Personal Care Products or Pretty Poisons?

Recently I have been reading Big Green Purse by Diane MacEachern. It’s a book of advice on environmental advocacy via responsible consumerism. I didn’t read it cover to cover because a lot of the information in it is kind of second nature to me (and I hope most people!) at this point. For example: biking as opposed to purchasing fossil fuel (duh). One of the striking chapters for me was the one about personal care products. I guess that I was aware, on an intuitive level, that many personal care products are not good for the environment (or our bodies) because they often come in un-recycleable or unnecessary packaging, and contain chemical ingredients that are toxic in some way. However, I never really got into the specifics of what the toxins in so many of our personal care products actually do. I found this user-friendly list of common toxins in personal care products on It is pretty comparable to the list found in Big Green Purse. Once you get down to the nitty-gritty of what these toxins do to us (and to the animals and plant life that are affected by run-off from our showers), it’s pretty horrifying that manufacturers are allowed to use these ingredients at all.

MacEachern indicates in her book that there is very little government regulation over the ingredients in personal care products. To find out more, I checked out the U.S. Food and Drug Administration (FDA) website and found these clif notes to FDA Authority Over Cosmetics (the inclusion of other personal care products is implied). Basically, the FDA says that manufacturers are responsible for guaranteeing the safety of their own product and for providing consumers with a list of ingredients. The implication is that if consumers don’t want to absorb harmful toxins into their skin, they have to do their homework. Obviously manufacturers are typically more concerned with their bottom line than they are with the well-being of their consumers; therefore they are going to keep their definitions of “safety” pretty loose, and are going to make their labels as indecipherable as possible.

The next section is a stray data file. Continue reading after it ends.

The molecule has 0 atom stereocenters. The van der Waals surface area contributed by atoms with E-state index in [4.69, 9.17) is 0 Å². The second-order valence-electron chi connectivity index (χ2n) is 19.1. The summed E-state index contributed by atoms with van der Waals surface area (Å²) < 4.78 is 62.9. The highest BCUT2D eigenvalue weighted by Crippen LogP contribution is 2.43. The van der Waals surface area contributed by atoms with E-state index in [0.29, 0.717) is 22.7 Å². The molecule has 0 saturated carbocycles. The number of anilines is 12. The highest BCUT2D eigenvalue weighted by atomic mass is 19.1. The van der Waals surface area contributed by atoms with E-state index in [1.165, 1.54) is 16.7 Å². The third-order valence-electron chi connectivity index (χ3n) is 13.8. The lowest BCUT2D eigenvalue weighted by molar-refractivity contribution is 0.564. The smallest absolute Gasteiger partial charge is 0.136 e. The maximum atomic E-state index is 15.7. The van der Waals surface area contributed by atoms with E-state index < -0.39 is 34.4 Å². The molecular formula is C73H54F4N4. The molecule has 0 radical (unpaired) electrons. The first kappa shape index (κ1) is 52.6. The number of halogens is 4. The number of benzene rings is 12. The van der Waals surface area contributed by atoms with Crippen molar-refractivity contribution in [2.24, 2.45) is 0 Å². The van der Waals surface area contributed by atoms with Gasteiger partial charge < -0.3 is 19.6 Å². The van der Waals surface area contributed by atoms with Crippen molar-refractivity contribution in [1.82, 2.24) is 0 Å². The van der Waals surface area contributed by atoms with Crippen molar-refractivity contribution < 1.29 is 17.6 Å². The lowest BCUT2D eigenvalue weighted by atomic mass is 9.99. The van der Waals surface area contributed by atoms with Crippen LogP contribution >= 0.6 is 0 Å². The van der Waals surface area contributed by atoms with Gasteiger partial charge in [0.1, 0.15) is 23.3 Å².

I am a general advocate of personal responsibility. I think that people should have the right, and the responsibility, to choose how to live their lives. I’m not big on government regulation. However, I think that if that’s the way we’re going to play it in this country, then there needs to be some guidelines around transparency. If we’re going to allow people to choose whether or not they would like to risk cancer to keep their skin smooth, there should be warning labels attached to these products that let people know the risks. It shouldn’t be so difficult to figure out what is or isn’t “safe.” This is the whole argument surrounding the warnings attached to packs of cigarettes. Why isn’t this extended to other arenas? Because most people probably won’t relate their breast cancer back to their deodorant?

The issue of financial ability to buy safer products could begin to be addressed by warning labels, too. If people know that a product is bad for them, and why, they are less likely to buy it, and more likely to spend their money on a safer alternative. The more people spend money on safe products, the more the price is going to drop until it’s affordable enough for everyone. Until there are better regulations on personal care products, there are organizations like the Environmental Working Group (EWG) that are working to bring easy access to information to the masses. I highly recommend checking out their website!

Anyhow, before I get all foaming-at-the-mouth-ranty; I did what MacEachern suggested and took inventory of the products that I use. Her suggestion was to either cut your total number of products used by three, or decrease the number of days each week that you use all of your personal care products. By not using as many products, or by not using them as much, you can then afford to start replacing the products that you do use with safer, toxin-free products. Here’s all the products I currently use each day. Next to each one is a toxicity rating from the EWG (go here for a quick and easy toxicity rating for the products you use, plus suggestions for safer ones!):

Toxicity Rating Scale: 0-2 Low Hazard, 3-6 Moderate Hazard, 7-10 High Hazard

  1. Herbal Essences Shampoo for Wavy and Curly Hair –5